The shocking decline of the Hauraki Gulf

Conservationists are calling on the government to take urgent action in the Hauraki gulf, which has lost more than half its marine life in the last century.

Snapper and crayfish numbers are down more than 80 percent since the 1920s, with 86 percent fewer trevally and sharks.

Fish of the Day host Clarke Gayford says while the Hauraki Gulf is still beautiful, most people don't realise what it has lost.

"It's the shifting baselines, so it's people's perception of what they think is good now versus what it used it used to be like."  

He says most people don't consider the ecological knock-on effect of severe declines in particular species.

Mussels and other shellfish act as natural filters for ocean water, but some populations have been decimated by up to 90 percent, lowering overall water quality in the gulf and removing vital links in the food chain.

Sea Change, a plan to address this ecological crisis, was drafted two years ago by a stakeholder working group representing Mana Whenua, conservationists, commercial and recreational fishing, farming and local and central government.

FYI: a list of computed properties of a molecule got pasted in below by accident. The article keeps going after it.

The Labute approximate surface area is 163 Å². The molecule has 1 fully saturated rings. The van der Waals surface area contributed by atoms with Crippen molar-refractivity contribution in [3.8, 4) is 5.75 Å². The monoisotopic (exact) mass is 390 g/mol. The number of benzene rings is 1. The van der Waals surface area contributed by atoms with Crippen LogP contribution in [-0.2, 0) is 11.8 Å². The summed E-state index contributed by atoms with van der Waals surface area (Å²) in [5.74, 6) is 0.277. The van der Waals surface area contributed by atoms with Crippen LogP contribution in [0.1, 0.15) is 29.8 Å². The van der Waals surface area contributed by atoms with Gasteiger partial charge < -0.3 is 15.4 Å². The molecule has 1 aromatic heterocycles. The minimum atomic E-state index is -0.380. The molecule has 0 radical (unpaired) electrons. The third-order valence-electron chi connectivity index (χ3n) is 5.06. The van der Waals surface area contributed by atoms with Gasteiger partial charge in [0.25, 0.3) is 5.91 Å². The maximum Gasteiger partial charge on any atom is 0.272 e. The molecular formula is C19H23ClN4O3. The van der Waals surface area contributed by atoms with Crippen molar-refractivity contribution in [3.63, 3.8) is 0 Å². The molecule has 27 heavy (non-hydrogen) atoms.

Its recommendations include extending marine reserves, banning destructive fishing practices and addressing the impact of forestry and farming on the gulf.

Toxic waste water runoff from Auckland's aging waterways also poses a threat to marine life, particularly as the population continues to boom.  

Auckland Mayor Phil Goff has committed to a multi-billion dollar water infrastructure upgrade to tackle the problem

"It is time we took that issue out of the too-hard basket and tackled that issue and that's what we're doing with our targeted rate on water quality"

The council has introduced a targeted rate of $1.30 a week per household to help pay for a $7 billion dollar upgrade of the city's wastewater network.

Green Minister Eugenie Sage supported the recommendations of Sea Change when they were first drafted and is now promising action in Government.

"There are a lot of overlapping issues, that's why it's taking time. It is one of my priorities as Minister working with colleagues like the Fisheries Minister Stuart Nash. We'll be putting a paper to cabinet shortly."

Watch the video for the full story.

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